It’s a phrase that has been around for years, yet different people define it in different ways. Some think it’s just about a slogan or ‘tag line’, others equate successful companies like Virgin or Google with it, But what IS an employer brand? And should it be called that in the first place?
Take a can of Coke or a Mars bar, or a Ferrari if you like. Each are made to a constant formula or recipe. They never vary. They are proper brands (or in the case of the Ferrari each car is a certain model in a brand range). They cannot or should not vary. There’s no emotion involved. They have no personality. They are products pure and simple.
Let’s create an organisation. Any organisation. We’ll say this imaginary company is made up of Human Resources – training, personnel & payroll; Marketing – Sales, Customer Service & Advertising; Finance - Bought Ledge, Sales Ledger etc.; and Production – Packaging, Distribution, Maintenance & Quality Control.
Straight away we have a scenario where we are dealing with a lot of people - and a lot of different people at that. Personality, emotion, ambition, upbringing, background, social skills etc. etc. – every one of this company’s employees has all of these, and each of them different. The loud person who shouts when speaking on his mobile, that strange woman from accounts who stinks the place out when microwaving her lunch every day, the sneaky one from HR who puts all their holidays in the office diary a year in advance, including Christmas, without telling anyone. Yes we have all met and worked with those sort of people – and will continue to do so in the future. They exist in every company. And that’s why it is impossible (in my very humble opinion) to have such a thing as a consistent employer brand - there are too many variables. The ingredients are never the same in any two departments if you like.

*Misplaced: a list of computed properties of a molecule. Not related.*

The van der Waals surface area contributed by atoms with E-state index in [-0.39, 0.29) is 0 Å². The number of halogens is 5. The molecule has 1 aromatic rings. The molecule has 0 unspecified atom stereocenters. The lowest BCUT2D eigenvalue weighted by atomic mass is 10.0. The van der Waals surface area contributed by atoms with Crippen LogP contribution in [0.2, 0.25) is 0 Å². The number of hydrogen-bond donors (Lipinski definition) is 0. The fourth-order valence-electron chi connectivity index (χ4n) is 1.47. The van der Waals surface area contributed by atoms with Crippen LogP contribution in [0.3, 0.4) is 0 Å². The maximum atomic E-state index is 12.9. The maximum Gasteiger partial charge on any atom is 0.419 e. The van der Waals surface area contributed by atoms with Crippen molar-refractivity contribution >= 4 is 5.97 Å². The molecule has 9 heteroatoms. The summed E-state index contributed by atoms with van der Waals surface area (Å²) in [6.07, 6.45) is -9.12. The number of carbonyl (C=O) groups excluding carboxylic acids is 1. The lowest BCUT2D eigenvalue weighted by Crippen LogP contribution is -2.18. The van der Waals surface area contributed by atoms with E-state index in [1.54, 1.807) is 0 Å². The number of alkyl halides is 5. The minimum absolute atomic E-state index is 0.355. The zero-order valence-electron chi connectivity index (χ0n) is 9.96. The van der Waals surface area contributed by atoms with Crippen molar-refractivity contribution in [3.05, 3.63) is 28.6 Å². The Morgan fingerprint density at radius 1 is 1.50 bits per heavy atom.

Yes, you can shout from the rooftops about what a great place your company is to work at, you can be totally consistent with your communications materials, both internal and external and you can schmooze with people that apply to your vacancies in the hope that they won't bad mouth you when they get turned down. You can treat your staff wonderfully, pay them well, give them bean bags to sit on in a rest area and provide free breakfasts etc., but there is always the possibility that despite your best efforts, personalities will get in the way at some point.
That’s why to me employer brand is a bit of a misnomer. Sure, you can have visions, values, ethos's and mission statements and try and ensure all of your people are singing from the same hymn book so to speak BUT (and it’s a big but) as long as companies are made up of individuals rather than automatons it is impossible to have a brand per se, because a brand, to me at least, is a consistent thing. It doesn’t change. It’s the can of Coke or the Mars bar or the Ferrari I first spoke of.
Maybe we just need another word or words to replace the word 'brand'. Employer 'wish list' anyone?